Cells were treated with or without insulin (100 nM) during the penultimate 30 minutes of serum starvation. Cells were washed twice with Hepes buffered saline (140 mM NaCl, 20 mM HEPES, 5 mM KCl, 2.5 mM MgSO4 and 1 mM CaCl2, pH 7.4). Cells were then incubated with Hepes buffered saline containing 10 µM 2-deoxy-D-[3H] glucose (1 µCi/ml) for 10 min. Nonspecific glucose uptake was determined in the presence of 10 µM cytochalasin B and subtracted from total uptake to get specific glucose uptake. The 2-deoxy-D-[3H] glucose uptake was terminated by removing uptake buffer and washing cells twice with 0.9% ice-cold NaCl. Cells were then solubilized with 50 mM NaOH for 30 min and radioactivity was measured using scintillation counter (Perkin Elmer Tri-Carb 2810TR). Protein concentration was determined using the Bradford reagent. Glucose uptake experiments were carried out in cells from n = 5 individuals per group in triplicate.
Cell Lysates and Immunoblotting
After treatment, cells were washed in ice-cold phosphate buffered saline (PBS) and lysed with lysis buffer (20 mM Tris, pH 7.5, 150 mM NaCl, 1 mM EGTA, 1 mM EDTA, 0.1% Triton X-100, protease inhibitor (1 tablet/10 ml), 1% phosphatase inhibitor cocktail). Cell lysates were centrifuged at 12000 g, 4°C for 5 min and supernatants were collected. Protein concentration was determined by the Bradford reagent. 20 µg of cell lysates were loaded on 4–15% precast gel (Biorad), transferred to polyvinylidene difluoride (PVDF) membranes and immunoblotted with primary antibodies as indicated in the figure legends. Primary antibodies were detected using appropriate horseradish peroxidase-conjugated secondary IgG antibody. Protein signals visualized using FEMTO enhanced chemiluminescence and Biorad Chemidoc XRS imager. The signal bands were quantified using Image J software (NIH, Bethesda, MD, http://rsb.info.nih.gov/ij). The results were normalized with reactive brown stained total protein.
RNA Isolation and Real-time PCR
Total RNA was extracted from myocytes using TRIzol according to manufacturer’s instructions. Total RNA was dissolved in RNase-free water and quantified using a Nanodrop ND 1000 (Saveen biotech ApS, Arhus, Denmark). 0.5 µg of total RNA was reverse transcribed using the High Capacity Reverse Transcription kit (Applied Biosystems, Foster City, CA) according to manufacturer’s protocol. Real-time quantitative PCR was performed in triplicate using an ABI-PRISM 7900 (Applied Biosystems). The sequences of the target primers are listed in Table 2. A pre-optimized assay for 18S rRNA was used as endogenous control (Applied Biosystems). Data analysis was performed using the comparative method (ΔΔCT).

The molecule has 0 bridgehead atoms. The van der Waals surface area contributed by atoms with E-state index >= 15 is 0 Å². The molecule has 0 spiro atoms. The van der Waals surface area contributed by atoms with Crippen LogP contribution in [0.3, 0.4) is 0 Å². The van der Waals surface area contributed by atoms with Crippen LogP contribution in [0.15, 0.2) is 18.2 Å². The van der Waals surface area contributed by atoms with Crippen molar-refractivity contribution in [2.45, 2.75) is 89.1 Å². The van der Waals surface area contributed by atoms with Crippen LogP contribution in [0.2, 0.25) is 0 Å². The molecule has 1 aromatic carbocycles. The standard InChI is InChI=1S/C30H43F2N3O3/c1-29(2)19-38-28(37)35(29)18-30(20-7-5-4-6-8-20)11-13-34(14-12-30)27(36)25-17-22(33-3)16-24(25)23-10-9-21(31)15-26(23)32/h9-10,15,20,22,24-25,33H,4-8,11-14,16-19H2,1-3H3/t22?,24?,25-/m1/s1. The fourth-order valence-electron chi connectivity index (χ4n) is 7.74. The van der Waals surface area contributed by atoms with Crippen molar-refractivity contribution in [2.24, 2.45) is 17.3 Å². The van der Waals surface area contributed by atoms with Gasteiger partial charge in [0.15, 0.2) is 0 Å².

Myoblasts were differentiated on coverslips pre-coated with poly-L-lysin and Matrigel. At day 7 of differentiation, myotubes were serum starved in DMEM containing 1 g/L glucose for 2 hours before insulin treatment (100 nM insulin, 30 min). Myotubes were fixed with 4% paraformaldehyde in PBS at room temperature for 10 min and then boiled in PBS for 5 min. Subsequently, myotubes were incubated with Alexa Fluor 647-conjugated wheat germ agglutinin for 1 hour, room temperature. Myotubes were then fixed again in 2% paraformaldehyde in PBS for 15 min. Following this membranes were permeabilized and blocked with 4% BSA and 0.2% Triton-x 100 and incubated overnight, 4°C, with anti-GLUT4. Myotubes were subsequently incubated with Alexa Fluor 488-conjugated goat anti-rabbit IgG for 1 hour. After washing, cells were mounted onto slides using Vectashield mounting medium.
Confocal Microscopy and Image Analysis
Immunofluorescence was analyzed by a Zeiss LSM 710 confocal microscope with 63 X 1.4NA oil-immersion objective. Anti-GLUT4 (Alexa 488) and anti-wheat germ agglutinin (Alexa 647) fluorescence were excited at 488 nm and 633 nm and detected with corresponding channels at 510–530 nm and >660 nm, respectively. Images were recorded at 16 bits and pinhole was set at 2 Airy units. Gain and offset were optimized to obtain best signal from both channels. All images were recorded with identical settings. Quantitative fluorescence intensity was analyzed using image analysis software from NIH. GLUT4 fluorescence signal was measured at the plasma membrane region based on WGA fluorescence signal . Eight to ten cells were analyzed per group (n = 5 per groups). Membrane fluorescence intensity (GLUT4 signal at membrane region) was normalized by area and expressed as fold change from basal.
For multiple comparisons statistical analysis was performed using one-way or two-way analysis of variance (ANOVA) with Bonferroni corrections. For data that was normalized to basal (i.e. fold changes) statistical analysis was performed using a one-sample t-test. Data analysis was performed using GraphPad Prism software and considered statistically significant at P values <0.05.